There are three primary findings: first, that the adoption of lean provides a strategic benefit, as well as providing a basis for a strategy of operational change; second, that partial, as opposed to full, adoption of lean occurs due to external organizational constraints, such as demand patterns, supplier unreliability, little expertise in deploying change programmes, etc.; and third, that a company will balance the adoption of the lean ideology against the financial costs and operational risks incurred in full adoption.

Practical implications

The conclusions drawn add substantially to the ongoing commentaries on aspects of lean, and develop interesting questions for future research regards the developed “Cycles of Lean Implementation” concept.

Originality/value

The conclusion proposes that partial implementation of the lean philosophy does not necessarily represent a conscious organizational choice, or any lack of conviction, but is representative of external constraints on the organization. This complements previous commentaries on appropriate strategies and develops interesting questions for future research into operational efficiency.

Details

International Journal of Operations & Production Management, vol. 35 no. 5
Type: Research Article
ISSN: 0144-3577

Keywords

Article
Publication date: 1 January 2004

Julie Beadle‐Brown, Jim Mansell, Paul Cambridge and Rachel Forrester‐Jones

This article focuses on the development and current situation of services for people with learning disabilities in England. Deinstitutionalisation started in the 1960s…

Abstract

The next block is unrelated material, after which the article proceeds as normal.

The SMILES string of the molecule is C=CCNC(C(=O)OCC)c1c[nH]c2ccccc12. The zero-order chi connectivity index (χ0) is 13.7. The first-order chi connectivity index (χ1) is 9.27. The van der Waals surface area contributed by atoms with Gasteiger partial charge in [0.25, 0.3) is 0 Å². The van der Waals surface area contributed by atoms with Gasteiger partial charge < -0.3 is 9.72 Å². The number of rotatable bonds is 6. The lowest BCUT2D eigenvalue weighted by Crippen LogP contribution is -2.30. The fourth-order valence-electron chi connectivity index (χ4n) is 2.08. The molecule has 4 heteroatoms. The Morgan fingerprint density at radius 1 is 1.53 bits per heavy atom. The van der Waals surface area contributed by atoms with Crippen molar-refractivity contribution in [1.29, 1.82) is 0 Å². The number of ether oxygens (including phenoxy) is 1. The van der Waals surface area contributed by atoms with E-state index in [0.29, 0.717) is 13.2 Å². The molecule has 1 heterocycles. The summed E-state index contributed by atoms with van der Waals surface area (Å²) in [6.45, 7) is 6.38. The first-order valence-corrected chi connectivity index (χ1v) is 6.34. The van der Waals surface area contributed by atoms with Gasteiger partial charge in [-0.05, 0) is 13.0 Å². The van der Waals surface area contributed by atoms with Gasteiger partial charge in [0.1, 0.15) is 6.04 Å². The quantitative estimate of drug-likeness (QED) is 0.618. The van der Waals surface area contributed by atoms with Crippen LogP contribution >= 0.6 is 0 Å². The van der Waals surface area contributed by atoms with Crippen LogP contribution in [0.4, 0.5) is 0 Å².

This article focuses on the development and current situation of services for people with learning disabilities in England. Deinstitutionalisation started in the 1960s, when a series of scandals in hospitals were brought to public attention. In response, the 1971 government White Paper Better Services for the Mentally Handicapped was published, and the first community‐based services were introduced. Further policy papers attempted to modernise social services in the following period. The 2001 White paper Valuing People is the most recent policy framework specific to people with intellectual disabilities. It identifies rights, independence, choice and inclusion as the four leading principles for services and support, and will be of primary importance for future development. However, at present implementation is in the very early stages. Not least, the intense implementation of market mechanisms by the Thatcher Government in the 1980s and 1990s has led to a situation that is hard to grasp, the organisation of care and support varying from authority to authority.

Details

Tizard Learning Disability Review, vol. 9 no. 1
Type: Research Article
ISSN: 1359-5474

Article
Publication date: 1 May 1991

Michael Rowlinson, John Hassard and Paul Forrester

New evidence from a British electronics plant on the experience ofa harmonisation programme is presented and questions the generallyaccepted favourable image of moves…

Abstract

New evidence from a British electronics plant on the experience of a harmonisation programme is presented and questions the generally accepted favourable image of moves towards single status working. The presentation is novel in that instead of offering a traditional literature review followed by the empirical data, the article develops two forms of case description. The first case is a fictional “Composite” account derived from previously published materials in which we have assembled the key themes into a single narrative to convey an image of harmonisation as it is presented in the literature. This can then be compared with the more contradictory experience of harmonisation found during ethnographic research at the Collaborating Company, where management was more constrained and the process was not conflict free. The two cases can be read as a contrast between image and reality which then needs to be explained.